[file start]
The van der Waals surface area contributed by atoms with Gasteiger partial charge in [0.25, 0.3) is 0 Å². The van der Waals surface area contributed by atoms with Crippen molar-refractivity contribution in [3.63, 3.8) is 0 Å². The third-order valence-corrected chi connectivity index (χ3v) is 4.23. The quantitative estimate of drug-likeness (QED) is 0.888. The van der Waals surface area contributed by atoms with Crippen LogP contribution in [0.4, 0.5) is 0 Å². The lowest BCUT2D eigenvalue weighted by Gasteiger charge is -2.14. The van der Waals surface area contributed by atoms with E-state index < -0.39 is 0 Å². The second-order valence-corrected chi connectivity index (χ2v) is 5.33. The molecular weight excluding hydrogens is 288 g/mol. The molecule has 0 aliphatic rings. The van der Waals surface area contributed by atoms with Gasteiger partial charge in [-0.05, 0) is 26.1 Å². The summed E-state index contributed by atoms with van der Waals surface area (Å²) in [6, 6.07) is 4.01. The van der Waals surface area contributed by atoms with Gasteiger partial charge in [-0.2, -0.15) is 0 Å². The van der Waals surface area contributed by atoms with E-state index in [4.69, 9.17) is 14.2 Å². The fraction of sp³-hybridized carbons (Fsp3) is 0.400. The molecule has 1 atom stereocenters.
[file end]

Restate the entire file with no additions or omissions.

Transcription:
The van der Waals surface area contributed by atoms with Gasteiger partial charge in [0.25, 0.3) is 0 Å². The van der Waals surface area contributed by atoms with Crippen molar-refractivity contribution in [3.63, 3.8) is 0 Å². The third-order valence-corrected chi connectivity index (χ3v) is 4.23. The quantitative estimate of drug-likeness (QED) is 0.888. The van der Waals surface area contributed by atoms with Crippen LogP contribution in [0.4, 0.5) is 0 Å². The lowest BCUT2D eigenvalue weighted by Gasteiger charge is -2.14. The van der Waals surface area contributed by atoms with E-state index < -0.39 is 0 Å². The second-order valence-corrected chi connectivity index (χ2v) is 5.33. The molecular weight excluding hydrogens is 288 g/mol. The molecule has 0 aliphatic rings. The van der Waals surface area contributed by atoms with Gasteiger partial charge in [-0.05, 0) is 26.1 Å². The summed E-state index contributed by atoms with van der Waals surface area (Å²) in [6, 6.07) is 4.01. The van der Waals surface area contributed by atoms with Gasteiger partial charge in [-0.2, -0.15) is 0 Å². The van der Waals surface area contributed by atoms with E-state index in [4.69, 9.17) is 14.2 Å². The fraction of sp³-hybridized carbons (Fsp3) is 0.400. The molecule has 1 atom stereocenters.